In his new book, “Belt and Road, A Chinese World Order,” author Bruno Macaes, states that “China sees the project in imperial terms: a way to influence geopolitics and create its own supply chain to compete with those of the West.” He adds that he sees it as “a way for China to create a market to absorb China’s excess economic capacity.”

The Chinese are known for their inscrutable patience. It has been said that while Americans plan for the next fiscal quarter, the Chinese plan for the next hundred years. Perhaps, this is why the ongoing tariff and trade wars with Washington have not been more successful. Given time, China could potentially replace American trade with its own BRI partners, especially developing countries with burgeoning middle classes. At the same time, Chinese exports to Europe have been increasing. And like ancient imperial Rome, China reportedly sees “All roads leading to Beijing.”

In addition to trade and infrastructure development in BRI countries, China has been aggressive in acquiring massive land tracts, especially in Sub-Saharan Africa, South America and even Australia. China has purchased and leased millions of acres and devoted them to agriculture, mining and other endeavors, in many cases, exporting China nationals to operate these locations and sending products back to China. Indeed, China has even purchased significant farmland in America, and the acquisition of U.S. Smithfield Foods, the largest pork producer in the world, in 2013, for $4.72 billion, guarantees a supply of pork to China (China is combating a serious outbreak of Swine Flu). While China has a huge land mass, arable land is scarce and crowded along the southern coasts, and feeding China’s population of close to 1.5 billion people, or 18.4 percent of the world’s population, will only grow more challenging in the future.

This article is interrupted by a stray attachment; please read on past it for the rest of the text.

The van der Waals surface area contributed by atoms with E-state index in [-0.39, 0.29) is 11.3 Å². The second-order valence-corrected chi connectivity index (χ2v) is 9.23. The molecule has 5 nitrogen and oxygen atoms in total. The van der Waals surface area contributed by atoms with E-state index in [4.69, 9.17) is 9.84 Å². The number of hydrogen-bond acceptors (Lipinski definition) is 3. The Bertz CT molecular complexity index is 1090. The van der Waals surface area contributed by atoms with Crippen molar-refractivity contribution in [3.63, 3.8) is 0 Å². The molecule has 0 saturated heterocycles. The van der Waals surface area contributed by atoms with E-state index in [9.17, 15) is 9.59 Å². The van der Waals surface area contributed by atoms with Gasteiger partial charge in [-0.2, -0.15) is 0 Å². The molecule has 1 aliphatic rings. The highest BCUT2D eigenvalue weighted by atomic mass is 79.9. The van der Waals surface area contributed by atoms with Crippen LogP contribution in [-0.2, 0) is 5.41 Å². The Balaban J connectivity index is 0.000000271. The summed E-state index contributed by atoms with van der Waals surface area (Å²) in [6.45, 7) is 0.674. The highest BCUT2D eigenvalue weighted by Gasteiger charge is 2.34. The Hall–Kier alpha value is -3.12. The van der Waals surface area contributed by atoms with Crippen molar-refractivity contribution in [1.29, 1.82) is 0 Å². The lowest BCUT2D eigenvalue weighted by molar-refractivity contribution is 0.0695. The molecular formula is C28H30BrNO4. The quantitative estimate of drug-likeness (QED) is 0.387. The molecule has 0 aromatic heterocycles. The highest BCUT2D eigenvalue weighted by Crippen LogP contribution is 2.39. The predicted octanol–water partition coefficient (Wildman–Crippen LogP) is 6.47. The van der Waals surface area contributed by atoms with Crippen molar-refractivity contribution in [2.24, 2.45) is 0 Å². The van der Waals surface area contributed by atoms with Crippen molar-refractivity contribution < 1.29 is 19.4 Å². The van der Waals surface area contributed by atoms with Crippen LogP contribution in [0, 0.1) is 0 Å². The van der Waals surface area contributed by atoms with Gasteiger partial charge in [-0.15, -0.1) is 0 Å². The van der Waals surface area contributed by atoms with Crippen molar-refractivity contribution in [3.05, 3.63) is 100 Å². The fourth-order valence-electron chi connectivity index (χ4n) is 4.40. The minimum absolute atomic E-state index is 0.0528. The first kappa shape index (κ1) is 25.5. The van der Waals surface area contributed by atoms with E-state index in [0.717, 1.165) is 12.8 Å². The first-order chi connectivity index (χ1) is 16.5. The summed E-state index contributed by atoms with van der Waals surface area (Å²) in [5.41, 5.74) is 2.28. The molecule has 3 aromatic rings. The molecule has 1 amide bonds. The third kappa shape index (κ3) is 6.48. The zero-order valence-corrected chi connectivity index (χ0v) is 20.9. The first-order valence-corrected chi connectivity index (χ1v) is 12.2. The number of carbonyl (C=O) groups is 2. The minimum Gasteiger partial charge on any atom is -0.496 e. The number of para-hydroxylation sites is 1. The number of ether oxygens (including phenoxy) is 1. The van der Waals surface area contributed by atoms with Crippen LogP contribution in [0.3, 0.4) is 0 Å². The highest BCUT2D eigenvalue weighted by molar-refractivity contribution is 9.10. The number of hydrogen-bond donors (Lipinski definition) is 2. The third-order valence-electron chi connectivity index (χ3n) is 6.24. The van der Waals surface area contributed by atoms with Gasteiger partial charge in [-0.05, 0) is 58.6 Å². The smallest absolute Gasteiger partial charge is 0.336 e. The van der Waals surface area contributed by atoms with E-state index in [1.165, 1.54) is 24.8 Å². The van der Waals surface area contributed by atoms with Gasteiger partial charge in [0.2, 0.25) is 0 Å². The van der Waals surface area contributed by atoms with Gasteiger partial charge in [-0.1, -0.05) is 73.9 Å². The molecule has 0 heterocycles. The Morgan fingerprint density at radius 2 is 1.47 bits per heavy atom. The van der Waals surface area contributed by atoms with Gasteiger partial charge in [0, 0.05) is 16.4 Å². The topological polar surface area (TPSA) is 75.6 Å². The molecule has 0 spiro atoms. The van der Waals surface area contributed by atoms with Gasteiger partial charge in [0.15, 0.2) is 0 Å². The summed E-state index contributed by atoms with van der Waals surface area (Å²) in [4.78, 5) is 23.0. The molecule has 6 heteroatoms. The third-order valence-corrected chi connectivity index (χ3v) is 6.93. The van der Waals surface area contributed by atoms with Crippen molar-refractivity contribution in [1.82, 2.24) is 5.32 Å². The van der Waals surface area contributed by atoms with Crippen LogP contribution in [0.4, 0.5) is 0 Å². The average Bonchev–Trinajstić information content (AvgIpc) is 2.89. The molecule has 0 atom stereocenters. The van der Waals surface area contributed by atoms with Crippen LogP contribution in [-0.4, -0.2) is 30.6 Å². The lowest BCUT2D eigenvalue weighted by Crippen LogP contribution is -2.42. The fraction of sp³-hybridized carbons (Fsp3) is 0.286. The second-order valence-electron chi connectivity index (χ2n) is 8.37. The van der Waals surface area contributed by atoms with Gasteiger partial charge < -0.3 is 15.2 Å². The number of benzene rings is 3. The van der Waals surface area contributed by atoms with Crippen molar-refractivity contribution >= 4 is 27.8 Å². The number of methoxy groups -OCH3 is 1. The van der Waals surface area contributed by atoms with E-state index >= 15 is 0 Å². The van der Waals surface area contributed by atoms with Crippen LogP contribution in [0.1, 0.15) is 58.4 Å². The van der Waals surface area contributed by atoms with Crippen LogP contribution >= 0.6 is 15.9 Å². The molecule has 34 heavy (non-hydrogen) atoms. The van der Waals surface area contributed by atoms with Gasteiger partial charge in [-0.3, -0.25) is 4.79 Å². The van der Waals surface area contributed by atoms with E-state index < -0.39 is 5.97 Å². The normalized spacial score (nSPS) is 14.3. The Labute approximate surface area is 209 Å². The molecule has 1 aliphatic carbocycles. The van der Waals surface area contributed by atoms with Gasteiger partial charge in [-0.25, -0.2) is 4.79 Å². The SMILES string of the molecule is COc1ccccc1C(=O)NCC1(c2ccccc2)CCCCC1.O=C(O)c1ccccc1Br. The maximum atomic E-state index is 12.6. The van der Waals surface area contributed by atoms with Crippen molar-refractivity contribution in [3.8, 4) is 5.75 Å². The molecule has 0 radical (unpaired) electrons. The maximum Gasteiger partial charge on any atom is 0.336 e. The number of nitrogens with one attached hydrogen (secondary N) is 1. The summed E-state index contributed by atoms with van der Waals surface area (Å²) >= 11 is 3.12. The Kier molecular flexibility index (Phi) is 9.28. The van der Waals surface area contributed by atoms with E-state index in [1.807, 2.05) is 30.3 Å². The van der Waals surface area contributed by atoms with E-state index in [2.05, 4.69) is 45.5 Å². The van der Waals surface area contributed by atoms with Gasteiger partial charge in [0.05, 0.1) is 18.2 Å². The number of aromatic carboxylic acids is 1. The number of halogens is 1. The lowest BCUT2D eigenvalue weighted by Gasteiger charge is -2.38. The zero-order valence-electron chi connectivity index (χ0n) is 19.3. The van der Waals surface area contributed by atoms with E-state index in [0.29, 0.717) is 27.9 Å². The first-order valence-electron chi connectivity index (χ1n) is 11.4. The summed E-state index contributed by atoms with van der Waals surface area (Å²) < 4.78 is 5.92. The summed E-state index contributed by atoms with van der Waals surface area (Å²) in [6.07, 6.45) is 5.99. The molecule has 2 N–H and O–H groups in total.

Economic programs may become enmeshed in other agendas as well. In 2017, China opened its first military outpost beyond its own borders, in the east African nation of Djibouti, on the Horn of Africa, a key strategic location. Over the past decade or so, China has been creating artificial islands in the South China Sea, in the interests of developing a stronger presence in that area, no doubt including strategic military installations.

Five Other Trade War Effects

While Washington and Beijing debate trade tariffs, and while China deals with a slowdown in its economy at home-the Chinese Bureau of Statistics reported that China’s annual GDP growth declined to 6.2 percent in the second quarter of 2019, the slowest growth since 1992-the Chinese government has made it more difficult for individuals and companies to move funds offshore, and it has openly discouraged investments in the United States. Those cut-backs have had a negative impact on sales of U.S. Treasuries, U.S. real estate, tourism, agricultural products, and even recycling.

1. U.S. Government Debt

In recent decades, China has held more U.S. government debt than any other foreign nation, but now China has begun to reduce its holdings, cutting its stake by $10.4 billion, to a low of $1.12 trillion. With a growing national debt of more than $22 trillion-the deficit grew by 77 percent in the first quarter of 2019 alone-America could be vulnerable should the Chinese decide to start reselling its store of U.S. Treasuries.

2. Real Estate Investments

After America’s Great Recession, an increase in Chinese purchases speeded the recovery for both residential and commercial properties, with China becoming the largest foreign buyer of U.S. real estate. According to CBRE Asia Pacific, “Chinese buyers spent a total of $17 billion USD on commercial real estate in the U.S. between 2010 and 2015, and a whopping $93 billion USD on U.S. homes.” But in 2018, the Chinese reversed this trend, cutting their purchases to $2.63 billion, the lowest level in six years, and in the third quarter alone, they actually sold $1 billion of U.S. real estate. This cut-back was one factor that contributed to a slowdown in U.S. home sales in late 2018.

3. Tourism and Foreign Students